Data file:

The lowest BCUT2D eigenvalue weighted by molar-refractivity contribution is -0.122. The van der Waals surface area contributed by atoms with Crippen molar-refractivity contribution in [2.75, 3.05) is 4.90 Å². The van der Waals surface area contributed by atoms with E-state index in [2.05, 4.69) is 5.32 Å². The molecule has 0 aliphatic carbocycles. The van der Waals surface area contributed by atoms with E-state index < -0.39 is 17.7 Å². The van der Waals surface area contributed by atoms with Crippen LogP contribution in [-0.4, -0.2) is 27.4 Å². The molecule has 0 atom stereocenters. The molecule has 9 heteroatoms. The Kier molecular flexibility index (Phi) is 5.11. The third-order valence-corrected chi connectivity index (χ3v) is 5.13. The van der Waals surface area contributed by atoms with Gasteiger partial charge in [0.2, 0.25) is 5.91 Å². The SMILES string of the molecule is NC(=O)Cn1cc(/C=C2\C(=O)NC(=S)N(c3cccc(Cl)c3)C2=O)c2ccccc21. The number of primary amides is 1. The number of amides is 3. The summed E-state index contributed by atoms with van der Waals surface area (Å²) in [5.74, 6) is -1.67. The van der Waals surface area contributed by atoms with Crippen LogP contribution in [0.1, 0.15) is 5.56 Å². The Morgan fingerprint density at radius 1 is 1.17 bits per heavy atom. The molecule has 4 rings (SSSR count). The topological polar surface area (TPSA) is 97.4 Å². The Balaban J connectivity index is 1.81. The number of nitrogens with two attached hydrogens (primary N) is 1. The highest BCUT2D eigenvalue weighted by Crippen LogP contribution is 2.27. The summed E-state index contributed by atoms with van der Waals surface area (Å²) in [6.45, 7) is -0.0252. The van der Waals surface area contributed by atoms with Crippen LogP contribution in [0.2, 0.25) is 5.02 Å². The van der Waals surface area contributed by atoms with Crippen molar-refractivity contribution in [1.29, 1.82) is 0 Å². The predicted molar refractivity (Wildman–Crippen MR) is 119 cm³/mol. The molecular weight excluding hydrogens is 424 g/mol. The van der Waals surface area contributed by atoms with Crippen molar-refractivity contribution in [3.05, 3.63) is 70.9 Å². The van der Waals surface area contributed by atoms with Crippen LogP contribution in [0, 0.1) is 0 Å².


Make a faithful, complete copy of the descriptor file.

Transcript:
The lowest BCUT2D eigenvalue weighted by molar-refractivity contribution is -0.122. The van der Waals surface area contributed by atoms with Crippen molar-refractivity contribution in [2.75, 3.05) is 4.90 Å². The van der Waals surface area contributed by atoms with E-state index in [2.05, 4.69) is 5.32 Å². The molecule has 0 aliphatic carbocycles. The van der Waals surface area contributed by atoms with E-state index < -0.39 is 17.7 Å². The van der Waals surface area contributed by atoms with Crippen LogP contribution in [-0.4, -0.2) is 27.4 Å². The molecule has 0 atom stereocenters. The molecule has 9 heteroatoms. The Kier molecular flexibility index (Phi) is 5.11. The third-order valence-corrected chi connectivity index (χ3v) is 5.13. The van der Waals surface area contributed by atoms with Gasteiger partial charge in [0.2, 0.25) is 5.91 Å². The SMILES string of the molecule is NC(=O)Cn1cc(/C=C2\C(=O)NC(=S)N(c3cccc(Cl)c3)C2=O)c2ccccc21. The number of primary amides is 1. The number of amides is 3. The summed E-state index contributed by atoms with van der Waals surface area (Å²) in [5.74, 6) is -1.67. The van der Waals surface area contributed by atoms with Crippen LogP contribution in [0.1, 0.15) is 5.56 Å². The Morgan fingerprint density at radius 1 is 1.17 bits per heavy atom. The molecule has 4 rings (SSSR count). The topological polar surface area (TPSA) is 97.4 Å². The Balaban J connectivity index is 1.81. The number of nitrogens with two attached hydrogens (primary N) is 1. The highest BCUT2D eigenvalue weighted by Crippen LogP contribution is 2.27. The summed E-state index contributed by atoms with van der Waals surface area (Å²) in [6.45, 7) is -0.0252. The van der Waals surface area contributed by atoms with Crippen LogP contribution in [0.2, 0.25) is 5.02 Å². The van der Waals surface area contributed by atoms with Crippen molar-refractivity contribution in [1.29, 1.82) is 0 Å². The predicted molar refractivity (Wildman–Crippen MR) is 119 cm³/mol. The molecular weight excluding hydrogens is 424 g/mol. The van der Waals surface area contributed by atoms with Crippen molar-refractivity contribution in [3.05, 3.63) is 70.9 Å². The van der Waals surface area contributed by atoms with Crippen LogP contribution in [0, 0.1) is 0 Å².